If a driver gets delayed you MUST contact your carrier first and follow their instructions. Most of the time that carrier can notify the actual customer way before you can. If on the other hand, you know the final and how they operate then by all means let that final know ASAP!
     
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  6. tarmadilo

    tarmadilo Heavy Load Member

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    To say “never call the customer” is idiotic. I rarely call the customer, but there have been times when circumstances make it the best option, and I’d say this would be one of those times. My dispatcher handles a lot of drivers, and he appreciates it any time I save us both time and effort by a little bit of proactive dialing.
     
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  7. Lostmykey

    Lostmykey Light Load Member

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    We can call to ask for directions; ask if there’s onsite parking and if we can show up early. We can’t make changes to the appt.
     
  8. buddyd157

    buddyd157 Road Train Member

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    yes, that was something else we could do, ask to dock the trailer if we got there early (or late) at night, or at least park on the property.
     
  9. UsualSuspect

    UsualSuspect Road Train Member

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    It's your CDL to protect, not theirs. Never let a dispatcher, Fleet Manager, Broker, or Manager push you into driving. If you feel it's unsafe, it's unsafe, and you park it. If you loose your job over it, they did you a favor. You are the captain of the ship.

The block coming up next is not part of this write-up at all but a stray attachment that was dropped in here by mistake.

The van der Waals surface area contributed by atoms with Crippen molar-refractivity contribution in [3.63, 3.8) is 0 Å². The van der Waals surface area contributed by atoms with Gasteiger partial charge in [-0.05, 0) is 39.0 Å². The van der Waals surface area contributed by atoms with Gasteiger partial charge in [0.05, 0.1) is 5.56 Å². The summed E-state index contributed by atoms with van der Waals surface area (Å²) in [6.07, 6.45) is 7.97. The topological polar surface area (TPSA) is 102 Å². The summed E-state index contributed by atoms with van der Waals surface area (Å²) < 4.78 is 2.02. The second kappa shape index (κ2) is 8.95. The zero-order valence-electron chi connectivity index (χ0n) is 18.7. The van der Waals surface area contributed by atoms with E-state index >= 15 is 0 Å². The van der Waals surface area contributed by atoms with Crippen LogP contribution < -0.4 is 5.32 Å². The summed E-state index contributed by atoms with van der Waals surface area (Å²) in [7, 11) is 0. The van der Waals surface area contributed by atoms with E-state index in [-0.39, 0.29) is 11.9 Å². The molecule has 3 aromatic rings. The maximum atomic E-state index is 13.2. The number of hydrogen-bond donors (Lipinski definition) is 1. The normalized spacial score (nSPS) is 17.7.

10. Gambosa

    Gambosa Light Load Member

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    My thought is, you were terminated because of the damage done to their truck and, perhaps, the trailer. I'm not sure why you would take your truck off the road Were cars stopped all over the road? If so, why not stop well before you got to them and stop on the road with your flashers on?

    Good part is you weren't in one of the many pile ups that happened in several states. If you don't feel safe driving in current conditions, you need to let your dispatcher know and park somewhere safe. Were you using chains? Not that their much help with that much snow.

    Big, well known companies are difficult to sue. That could also make other companies not want to hire you.....
     
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  11. Gambosa

    Gambosa Light Load Member

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    This is very true. I live in the OKC metro area. Our governor said the state should basically be shut down due to the winter storm for at least 2 days per cycle. We were hit by 2 rounds of snow. I didn't go anywhere for over a week.